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Re: CVS commit: src/games/factor
On May 18, 2010, at 2:08 06PM, Aleksej Saushev wrote:
> Steven Bellovin <smb%cs.columbia.edu@localhost> writes:
>> On May 18, 2010, at 12:50 26PM, Aleksej Saushev wrote:
>>> Kristaps Dzonsons <kristaps%bsd.lv@localhost> writes:
>>>>> You have never given neither definition nor rationale for it except
>>>>> references to some unknown authority, everything you have done so far is
>>>>> you have shown your faithful commitment into what you were told ex
>>>>> I repeat once again, bring definition _and_ rationale behind it,
>>>>> without rationale isn't what we talked here before you single-handedly
>>>>> decided to coerce everyone to accept your point of view using advantage
>>>>> of the first move.
>>>> Aleksej, Joerg is correct by definition. It's as simple as
>>>> that. 0 and 1 are not prime. Full-stop.
>>> Kristaps, Joerg is incorrect by definition. It is as simple as that.
>>> 0 and 1 are prime. Full-stop.
>> From "An Introduction to the Theory of Numbers", by Niven, Zuckerman, and
>> Montgomery, Fifth Edition, 1991:
>> An integer p > 1 is called a prime number, or a prime, in case there is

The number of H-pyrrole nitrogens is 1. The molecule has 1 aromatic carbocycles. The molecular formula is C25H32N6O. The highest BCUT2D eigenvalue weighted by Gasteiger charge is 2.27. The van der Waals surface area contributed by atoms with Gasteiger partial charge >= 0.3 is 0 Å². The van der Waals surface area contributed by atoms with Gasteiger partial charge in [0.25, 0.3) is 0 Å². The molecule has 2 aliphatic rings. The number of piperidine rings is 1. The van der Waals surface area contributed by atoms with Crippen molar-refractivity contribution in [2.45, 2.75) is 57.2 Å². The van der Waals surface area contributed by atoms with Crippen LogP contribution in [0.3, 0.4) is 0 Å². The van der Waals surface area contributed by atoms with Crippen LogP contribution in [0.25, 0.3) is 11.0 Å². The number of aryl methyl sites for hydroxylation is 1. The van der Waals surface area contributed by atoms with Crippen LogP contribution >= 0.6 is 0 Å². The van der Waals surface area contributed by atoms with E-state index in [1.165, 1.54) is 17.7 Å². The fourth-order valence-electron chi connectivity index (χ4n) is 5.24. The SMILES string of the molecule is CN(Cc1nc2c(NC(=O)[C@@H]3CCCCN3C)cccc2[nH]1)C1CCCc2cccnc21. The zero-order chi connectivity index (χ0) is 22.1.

>> no divisor d of p satisfying 1 < d < p.
>> Knuth, Vol. 2, Third Edition, implicitly says that 1 is not a prime.
> You did read the discussion, didn't you?
> I asked explicitly to avoid mere proclamations and provide rationale
> behind accepted definitions.
'When _I_ use a word,' Humpty Dumpty said in rather a scornful tone, 'it
means just what I choose it to mean--neither more nor less.'
'The question is,' said Alice, 'whether you CAN make words mean so many
'The question is,' said Humpty Dumpty, 'which is to be master--that's
"Through the Looking Glass", Lewis Carroll
You're perfectly welcome to create terminology for any concept you choose.
But communication is much easier when everyone uses the same meanings for
words. The commonly accepted definition of "prime" disagrees with yours.
--Steve Bellovin, http://www.cs.columbia.edu/~smb
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